This book propounds a theory of reason and a theory of morality, advanced by Professor Baier in his APA presidential address and his Carus Lectures. Our possession of reason and our ability to reason depend on our having grown up in a rational order: a social order which engages in the enterprise of reason and, through socialisation, passes on from one generation to the next the knowledge of the recognised general principles of reasoning, the ability to apply them to particular cases, and the methods for further improvement. Two kinds of practical reason can be distinguished, the "self-anchored" and the "society-anchored", the second being by its nature paramount over the first. Much of this is also true of morality because, Baier argues in detail, the moral enterprise is the same as that of society-anchored reason. "The Rational and the Moral Order" sets out original arguments for a number of controversial claims. Moral directives imply that they are themselves sound, and therefore pass a certain test, and can be said to be true or false. Purported conceptions of morality are genuine only if they construe moral judgements as capable of being sound or unsound.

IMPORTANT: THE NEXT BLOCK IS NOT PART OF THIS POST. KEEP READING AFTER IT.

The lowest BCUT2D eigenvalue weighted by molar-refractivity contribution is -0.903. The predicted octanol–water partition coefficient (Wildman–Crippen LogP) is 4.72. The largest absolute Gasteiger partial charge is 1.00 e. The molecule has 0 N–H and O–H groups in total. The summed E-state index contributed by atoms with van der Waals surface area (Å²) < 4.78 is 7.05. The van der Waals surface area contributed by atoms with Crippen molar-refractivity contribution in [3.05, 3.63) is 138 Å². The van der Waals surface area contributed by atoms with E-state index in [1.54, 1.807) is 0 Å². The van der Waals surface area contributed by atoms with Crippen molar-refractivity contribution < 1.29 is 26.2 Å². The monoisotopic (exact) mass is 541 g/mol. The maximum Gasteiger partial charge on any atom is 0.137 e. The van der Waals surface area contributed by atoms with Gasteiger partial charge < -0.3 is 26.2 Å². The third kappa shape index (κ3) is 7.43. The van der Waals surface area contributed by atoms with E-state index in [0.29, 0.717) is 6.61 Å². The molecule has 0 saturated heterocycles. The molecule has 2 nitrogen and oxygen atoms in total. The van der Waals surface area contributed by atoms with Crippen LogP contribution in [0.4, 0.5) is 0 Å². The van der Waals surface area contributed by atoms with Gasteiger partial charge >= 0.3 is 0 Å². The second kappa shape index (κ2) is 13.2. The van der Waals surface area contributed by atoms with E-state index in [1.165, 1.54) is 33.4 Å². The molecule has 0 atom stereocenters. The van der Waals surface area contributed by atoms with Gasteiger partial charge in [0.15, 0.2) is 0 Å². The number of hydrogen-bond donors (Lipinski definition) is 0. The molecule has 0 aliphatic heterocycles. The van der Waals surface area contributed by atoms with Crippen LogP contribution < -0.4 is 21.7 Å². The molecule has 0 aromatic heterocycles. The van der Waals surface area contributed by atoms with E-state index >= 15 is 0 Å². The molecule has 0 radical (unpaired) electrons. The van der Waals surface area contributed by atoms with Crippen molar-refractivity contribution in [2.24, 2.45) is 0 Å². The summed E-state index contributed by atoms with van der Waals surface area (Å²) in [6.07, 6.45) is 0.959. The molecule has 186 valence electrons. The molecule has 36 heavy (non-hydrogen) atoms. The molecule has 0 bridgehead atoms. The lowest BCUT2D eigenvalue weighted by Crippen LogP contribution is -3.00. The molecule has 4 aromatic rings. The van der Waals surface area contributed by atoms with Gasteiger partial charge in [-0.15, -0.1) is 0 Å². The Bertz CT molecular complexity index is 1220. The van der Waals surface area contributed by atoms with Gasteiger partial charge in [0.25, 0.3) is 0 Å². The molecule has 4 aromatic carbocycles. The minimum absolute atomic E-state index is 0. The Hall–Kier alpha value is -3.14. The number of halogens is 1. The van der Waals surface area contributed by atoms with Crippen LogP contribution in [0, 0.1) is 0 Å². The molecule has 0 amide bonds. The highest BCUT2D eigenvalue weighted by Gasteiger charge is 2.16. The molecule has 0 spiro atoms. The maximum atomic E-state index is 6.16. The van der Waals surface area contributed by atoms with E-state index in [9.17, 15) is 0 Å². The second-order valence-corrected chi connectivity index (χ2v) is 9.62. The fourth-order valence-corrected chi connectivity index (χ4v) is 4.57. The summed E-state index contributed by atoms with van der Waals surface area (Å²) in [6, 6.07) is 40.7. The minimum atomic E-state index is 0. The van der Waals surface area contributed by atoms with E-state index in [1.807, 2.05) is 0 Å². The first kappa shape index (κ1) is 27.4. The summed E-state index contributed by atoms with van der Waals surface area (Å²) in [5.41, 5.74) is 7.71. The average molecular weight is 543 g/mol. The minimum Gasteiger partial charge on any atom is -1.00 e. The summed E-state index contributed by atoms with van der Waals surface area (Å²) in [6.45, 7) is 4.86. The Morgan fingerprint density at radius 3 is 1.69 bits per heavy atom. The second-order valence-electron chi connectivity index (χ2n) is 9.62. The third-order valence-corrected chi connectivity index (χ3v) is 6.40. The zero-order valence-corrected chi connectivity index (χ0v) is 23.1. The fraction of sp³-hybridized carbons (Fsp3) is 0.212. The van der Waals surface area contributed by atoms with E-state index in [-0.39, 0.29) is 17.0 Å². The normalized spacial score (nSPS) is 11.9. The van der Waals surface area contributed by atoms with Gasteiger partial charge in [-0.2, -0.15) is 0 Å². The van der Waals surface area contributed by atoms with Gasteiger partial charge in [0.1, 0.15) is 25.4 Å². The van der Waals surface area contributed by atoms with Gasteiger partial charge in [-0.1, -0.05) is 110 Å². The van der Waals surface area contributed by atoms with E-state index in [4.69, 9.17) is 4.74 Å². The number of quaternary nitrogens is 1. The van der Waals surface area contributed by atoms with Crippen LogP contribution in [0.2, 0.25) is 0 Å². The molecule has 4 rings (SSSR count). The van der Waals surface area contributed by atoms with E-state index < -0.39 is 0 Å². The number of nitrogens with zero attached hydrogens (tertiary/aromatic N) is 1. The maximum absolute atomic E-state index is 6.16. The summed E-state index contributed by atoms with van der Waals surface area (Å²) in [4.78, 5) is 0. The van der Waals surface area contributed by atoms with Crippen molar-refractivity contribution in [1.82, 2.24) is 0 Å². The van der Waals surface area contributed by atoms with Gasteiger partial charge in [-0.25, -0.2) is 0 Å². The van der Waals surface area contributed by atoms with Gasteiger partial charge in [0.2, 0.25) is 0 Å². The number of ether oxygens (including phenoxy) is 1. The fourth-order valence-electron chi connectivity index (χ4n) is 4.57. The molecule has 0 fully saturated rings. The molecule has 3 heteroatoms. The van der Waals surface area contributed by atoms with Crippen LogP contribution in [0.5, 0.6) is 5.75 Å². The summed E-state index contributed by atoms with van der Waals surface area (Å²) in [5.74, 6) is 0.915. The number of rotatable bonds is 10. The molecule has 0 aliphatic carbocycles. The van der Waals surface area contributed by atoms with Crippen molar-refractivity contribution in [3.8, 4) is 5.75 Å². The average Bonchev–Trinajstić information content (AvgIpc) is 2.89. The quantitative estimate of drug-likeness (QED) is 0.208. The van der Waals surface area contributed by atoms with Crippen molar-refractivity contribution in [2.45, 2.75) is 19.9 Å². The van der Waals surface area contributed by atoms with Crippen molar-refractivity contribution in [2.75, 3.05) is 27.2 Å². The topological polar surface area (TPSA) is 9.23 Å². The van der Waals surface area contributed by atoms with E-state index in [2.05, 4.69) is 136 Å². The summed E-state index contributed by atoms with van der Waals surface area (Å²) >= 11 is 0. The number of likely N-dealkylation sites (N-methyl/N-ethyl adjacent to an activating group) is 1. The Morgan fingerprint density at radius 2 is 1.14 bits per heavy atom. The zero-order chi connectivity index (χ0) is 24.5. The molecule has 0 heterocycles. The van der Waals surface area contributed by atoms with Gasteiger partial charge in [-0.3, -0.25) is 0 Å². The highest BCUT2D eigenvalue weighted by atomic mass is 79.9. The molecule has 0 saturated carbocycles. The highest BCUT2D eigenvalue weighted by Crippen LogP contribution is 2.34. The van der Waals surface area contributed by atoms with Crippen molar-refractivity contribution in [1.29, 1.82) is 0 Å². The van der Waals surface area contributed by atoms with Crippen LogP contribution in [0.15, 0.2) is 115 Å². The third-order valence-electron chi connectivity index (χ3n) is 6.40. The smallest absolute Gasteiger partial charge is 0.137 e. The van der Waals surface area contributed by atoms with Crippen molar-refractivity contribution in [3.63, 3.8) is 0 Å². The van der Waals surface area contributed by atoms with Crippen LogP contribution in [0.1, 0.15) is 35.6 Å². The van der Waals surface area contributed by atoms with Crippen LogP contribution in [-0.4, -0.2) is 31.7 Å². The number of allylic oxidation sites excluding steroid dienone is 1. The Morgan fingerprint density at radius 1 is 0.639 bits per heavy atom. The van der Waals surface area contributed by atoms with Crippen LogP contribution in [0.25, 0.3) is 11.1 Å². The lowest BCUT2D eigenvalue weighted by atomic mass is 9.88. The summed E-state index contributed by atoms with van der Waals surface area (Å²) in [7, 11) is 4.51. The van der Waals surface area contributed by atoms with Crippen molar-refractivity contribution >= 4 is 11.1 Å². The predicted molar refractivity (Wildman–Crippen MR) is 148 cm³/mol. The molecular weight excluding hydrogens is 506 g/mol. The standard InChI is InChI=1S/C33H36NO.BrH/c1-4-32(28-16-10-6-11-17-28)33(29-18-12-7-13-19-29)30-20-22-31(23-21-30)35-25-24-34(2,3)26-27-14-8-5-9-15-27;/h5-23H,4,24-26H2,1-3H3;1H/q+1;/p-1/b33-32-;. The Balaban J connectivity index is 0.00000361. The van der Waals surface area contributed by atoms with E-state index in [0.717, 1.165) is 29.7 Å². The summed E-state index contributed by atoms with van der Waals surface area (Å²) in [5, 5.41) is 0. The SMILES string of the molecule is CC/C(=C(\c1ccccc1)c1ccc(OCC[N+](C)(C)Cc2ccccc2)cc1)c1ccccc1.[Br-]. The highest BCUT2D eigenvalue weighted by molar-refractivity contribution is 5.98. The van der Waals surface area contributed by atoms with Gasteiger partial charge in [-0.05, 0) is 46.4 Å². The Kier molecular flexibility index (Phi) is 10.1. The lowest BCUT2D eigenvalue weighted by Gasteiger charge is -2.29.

Sound moralities are society-relative, and it can be shown that sound moral reasons are always paramount over reasons of self-interest.